Wednesday, April 22, 2015

FIRE !!!! (J.K.....)

Guy walks in to the shadows of a crowded movie theatre. Yells "FIRE!!!!!". People scramble to exit. Some get trampled and hurt. It's ugly.  A few skeptics remain (for the movie's still running).  Of course, there's no fire. But people are prudently herd-oriented by nature so react viscerally.  The guy emerges from the shadows, and coolly takes a prime seat - perhaps his objective all along?  Some return to recoup their sunk cost, discover the predictable ending, or just watch Clooney, Pitt et. al. remove his shirt one more time. Sure, the guy runs the risk that he will be discovered as the causation of the chaos and mayhem. Sure, one of the larger and more muscular of the "victims" might punch him in the nose or break his leg(s). Or theatre management, might call the police, whether for civic purpose or liability containment. Others have employed the ruse successfully to obtain prime seats, with similar consequence. And despite its occasional reporting in the press, patrons, out of self-preservation, still react with the same visceral flight response. Sometimes they act in concert as two FIRE!!-Criers!! are more credible than one.  

But somehow, in electronic financial markets, such ruses, ploys, and games, are discounted by apologists - be they HiFTers, libertarians  (despite prevailing laws and regulations) and the recent arrest of the alleged perp accused of initiating the cascade. Why should one think it decidedly unacceptable in civic life, but somehow victimless, harmless and tolerable in financial markets?  I think there is some hypocrisy about.The beauty of electronic exchanges is that there is there is a record and audit trail that easily permits measurement and enforcement of acceptable behaviour as defined by the rules. Egregious behaviour (spoofing, layering, etc) should be glaringly apparent and is easily discoverable by the even the most amateur of data tinkerers. Canadian SEDAR requires blue-sky disclosure of MF time and sales (something the US should emulate for MFs and HFs). The failure of exchanges themselves to investigate and exorcise the demons (or facilitate availability of the entire package of participant-specific quote-level data to all investigators) leads one to imagine that commercial conflicts are rife (as if we needed further evidence.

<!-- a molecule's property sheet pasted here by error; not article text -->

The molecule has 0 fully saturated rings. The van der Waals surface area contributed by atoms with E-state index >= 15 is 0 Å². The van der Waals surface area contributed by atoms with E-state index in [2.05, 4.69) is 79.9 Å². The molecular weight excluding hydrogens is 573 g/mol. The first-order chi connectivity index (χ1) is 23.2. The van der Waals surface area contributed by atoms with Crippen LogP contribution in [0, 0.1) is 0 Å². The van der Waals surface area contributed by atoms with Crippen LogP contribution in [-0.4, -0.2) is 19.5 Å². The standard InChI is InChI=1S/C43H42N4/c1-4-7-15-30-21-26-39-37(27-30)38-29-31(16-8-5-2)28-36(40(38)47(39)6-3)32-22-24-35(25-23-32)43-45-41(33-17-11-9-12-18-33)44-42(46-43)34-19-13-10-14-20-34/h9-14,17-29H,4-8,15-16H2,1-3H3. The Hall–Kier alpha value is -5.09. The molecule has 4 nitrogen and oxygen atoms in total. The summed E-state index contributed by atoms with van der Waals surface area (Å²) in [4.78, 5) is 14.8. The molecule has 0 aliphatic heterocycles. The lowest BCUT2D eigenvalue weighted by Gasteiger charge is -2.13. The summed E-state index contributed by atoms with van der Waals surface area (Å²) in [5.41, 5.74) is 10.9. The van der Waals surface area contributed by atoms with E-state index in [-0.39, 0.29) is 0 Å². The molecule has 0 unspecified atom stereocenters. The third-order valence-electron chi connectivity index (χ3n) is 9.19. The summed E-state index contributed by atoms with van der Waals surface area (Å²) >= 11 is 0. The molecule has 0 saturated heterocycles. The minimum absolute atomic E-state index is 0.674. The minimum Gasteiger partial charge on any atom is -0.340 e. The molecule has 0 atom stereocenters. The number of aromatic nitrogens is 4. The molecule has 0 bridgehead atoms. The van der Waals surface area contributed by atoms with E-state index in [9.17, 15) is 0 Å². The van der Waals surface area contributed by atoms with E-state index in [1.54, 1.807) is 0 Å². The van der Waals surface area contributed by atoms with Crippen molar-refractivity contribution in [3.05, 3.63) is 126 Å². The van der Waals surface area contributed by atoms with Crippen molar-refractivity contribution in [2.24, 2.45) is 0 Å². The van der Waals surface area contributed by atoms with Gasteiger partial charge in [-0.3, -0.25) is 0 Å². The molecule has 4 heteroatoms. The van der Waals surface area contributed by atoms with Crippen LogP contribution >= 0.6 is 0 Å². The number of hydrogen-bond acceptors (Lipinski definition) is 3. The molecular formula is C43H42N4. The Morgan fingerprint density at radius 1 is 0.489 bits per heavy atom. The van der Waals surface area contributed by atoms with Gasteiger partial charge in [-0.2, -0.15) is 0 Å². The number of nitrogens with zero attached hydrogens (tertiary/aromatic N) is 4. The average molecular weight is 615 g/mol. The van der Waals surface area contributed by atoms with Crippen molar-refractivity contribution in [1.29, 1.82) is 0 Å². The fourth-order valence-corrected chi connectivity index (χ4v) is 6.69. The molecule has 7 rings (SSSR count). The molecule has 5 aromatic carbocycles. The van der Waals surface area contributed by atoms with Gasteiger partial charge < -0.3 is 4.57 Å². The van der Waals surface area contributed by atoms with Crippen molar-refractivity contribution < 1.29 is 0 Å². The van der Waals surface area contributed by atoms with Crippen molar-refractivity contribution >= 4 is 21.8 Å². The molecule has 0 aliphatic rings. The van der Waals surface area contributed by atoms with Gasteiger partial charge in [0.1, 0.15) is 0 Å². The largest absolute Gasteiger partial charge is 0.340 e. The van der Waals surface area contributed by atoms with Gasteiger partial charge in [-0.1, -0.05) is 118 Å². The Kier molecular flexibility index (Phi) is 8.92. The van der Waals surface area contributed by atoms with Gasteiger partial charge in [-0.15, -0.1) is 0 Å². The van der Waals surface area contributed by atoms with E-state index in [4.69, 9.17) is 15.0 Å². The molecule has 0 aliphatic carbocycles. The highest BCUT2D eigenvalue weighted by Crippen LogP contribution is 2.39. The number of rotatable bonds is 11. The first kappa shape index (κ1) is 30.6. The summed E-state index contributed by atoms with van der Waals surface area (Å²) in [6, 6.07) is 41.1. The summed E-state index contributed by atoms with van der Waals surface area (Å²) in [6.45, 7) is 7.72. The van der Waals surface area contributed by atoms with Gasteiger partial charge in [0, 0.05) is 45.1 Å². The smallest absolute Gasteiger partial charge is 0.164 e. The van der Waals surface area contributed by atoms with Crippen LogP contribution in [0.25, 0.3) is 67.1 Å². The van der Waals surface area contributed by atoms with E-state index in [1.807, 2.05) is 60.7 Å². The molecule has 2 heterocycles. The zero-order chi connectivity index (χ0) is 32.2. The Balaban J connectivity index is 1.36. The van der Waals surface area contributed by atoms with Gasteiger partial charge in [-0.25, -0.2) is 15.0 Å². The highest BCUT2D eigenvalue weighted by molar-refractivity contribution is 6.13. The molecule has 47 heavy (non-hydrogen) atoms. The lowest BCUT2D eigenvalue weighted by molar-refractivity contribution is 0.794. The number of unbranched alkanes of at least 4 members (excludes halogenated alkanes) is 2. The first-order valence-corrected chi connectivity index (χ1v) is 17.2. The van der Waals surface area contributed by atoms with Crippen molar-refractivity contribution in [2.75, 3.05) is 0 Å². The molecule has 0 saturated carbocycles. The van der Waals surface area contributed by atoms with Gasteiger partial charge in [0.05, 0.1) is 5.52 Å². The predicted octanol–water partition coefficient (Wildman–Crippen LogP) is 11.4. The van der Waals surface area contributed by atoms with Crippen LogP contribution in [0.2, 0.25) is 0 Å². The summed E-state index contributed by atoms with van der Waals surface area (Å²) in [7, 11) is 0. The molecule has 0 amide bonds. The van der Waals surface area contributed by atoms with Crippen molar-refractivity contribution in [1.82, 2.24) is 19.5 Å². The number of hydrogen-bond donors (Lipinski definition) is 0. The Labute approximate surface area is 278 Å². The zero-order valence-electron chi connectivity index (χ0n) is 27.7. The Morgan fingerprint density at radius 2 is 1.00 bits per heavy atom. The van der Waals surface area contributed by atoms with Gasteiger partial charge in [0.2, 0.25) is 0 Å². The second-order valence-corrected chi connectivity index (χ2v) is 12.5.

That exchanges themselves, and industry organizations have ignored/are ignoring this is perhaps not surprising. However the most striking [risk-management] issue - whether at the exchange, clearing-house, or executing broker or clearing broker level is the apparent total untethering of what a modestly-capitalised west-london punter can firmly enter and display on one of the most visible and largest exchanges in the world from the resources of that same modestly-capitalized punter can muster to make good the entry of orders for purchase, or sale of the leveraged positions, let alone the underlying magnitude of these positions. One wonders whether markets would have been similarly effected if participant-level disclosure indicating that  Navinder Singh Sarao's modest account was touting these bids/offers or merely some indicator that the posted buyer/seller had no chance of fulfilling commitments.